CFP: Digital Poster Session (Sharp July 14-17, 2010)
CALL FOR POSTERS
Society for the History of Authorship, Reading and Publishing International Conference
July 14 - July 17, 2011
The Book in Art & Science
Sponsored by the Smithsonian Institution Libraries, the Library of Congress, the Folger Shakespeare Library and Institute, and the Corcoran College of Art + Design.
This year's conference theme, the Book in Art & Science, is an appropriate opportunity to highlight SHARP's continuing commitment to digital humanities projects, tools or techniques or work in progress. This particular session encourages proposals from any college or university digital humanities program, center or group to present a poster that overviews their program. Posters may include a demonstration, traditional printed poster or a combination of both.
A brief bio and short abstracts (250-300 words) should be submitted to Katherine D. Harris (firstname.lastname@example.org) by November 15, 2010. Please include any technical requirements (e.g., Internet access). This panel will undergo the normal review procedure by the SHARP conference committee. One participant for each proposal must be a member of SHARP prior to the conference.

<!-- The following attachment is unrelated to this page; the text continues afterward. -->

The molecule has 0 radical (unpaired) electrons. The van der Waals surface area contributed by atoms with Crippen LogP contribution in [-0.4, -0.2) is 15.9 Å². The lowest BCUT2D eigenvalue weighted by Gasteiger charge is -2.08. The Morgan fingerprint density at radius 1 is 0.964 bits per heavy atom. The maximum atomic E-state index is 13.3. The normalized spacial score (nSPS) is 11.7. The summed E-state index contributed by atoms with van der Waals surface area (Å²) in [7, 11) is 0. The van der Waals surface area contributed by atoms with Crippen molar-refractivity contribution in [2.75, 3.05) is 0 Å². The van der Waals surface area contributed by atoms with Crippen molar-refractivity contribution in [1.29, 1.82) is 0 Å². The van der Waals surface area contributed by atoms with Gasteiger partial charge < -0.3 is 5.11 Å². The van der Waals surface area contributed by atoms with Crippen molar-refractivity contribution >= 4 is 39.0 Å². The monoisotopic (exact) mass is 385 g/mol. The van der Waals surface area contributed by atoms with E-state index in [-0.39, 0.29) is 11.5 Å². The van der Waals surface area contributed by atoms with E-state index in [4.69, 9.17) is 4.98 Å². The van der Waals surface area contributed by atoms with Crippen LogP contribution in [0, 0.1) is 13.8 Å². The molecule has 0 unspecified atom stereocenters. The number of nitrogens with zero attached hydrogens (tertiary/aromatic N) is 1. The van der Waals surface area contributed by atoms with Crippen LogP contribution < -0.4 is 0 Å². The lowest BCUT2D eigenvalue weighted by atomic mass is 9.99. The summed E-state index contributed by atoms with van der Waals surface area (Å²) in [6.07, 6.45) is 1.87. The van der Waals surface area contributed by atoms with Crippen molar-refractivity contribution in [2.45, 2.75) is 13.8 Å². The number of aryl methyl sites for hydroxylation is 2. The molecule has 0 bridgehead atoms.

Founded in 1991, the Society for the History of Authorship, Reading and Publishing is a global network of literary scholars, historians, librarians, booksellers, and publishing professionals. With more than 1,000 members in over 20 countries, SHARP works in concert with a number of affiliated scholarly organizations around the world to encourage the study of book history.
Evoking Washington's status as an artistic and scientific center, "The Book in Art & Science" is a theme open to multiple interpretations. Besides prompting considerations of the book as a force in either art or science or the two fields working in tandem, it also encourages examinations of the scientific text; the book as a work of art; the art and science of manuscript, print, or digital textual production; the role of censorship and politics in the creation, production, distribution, or reception of particular scientific or artistic texts; the relationship between the verbal and the visual in works of art or science; art and science titles from the standpoint of publishing history or the histories of specific publishers; and much more.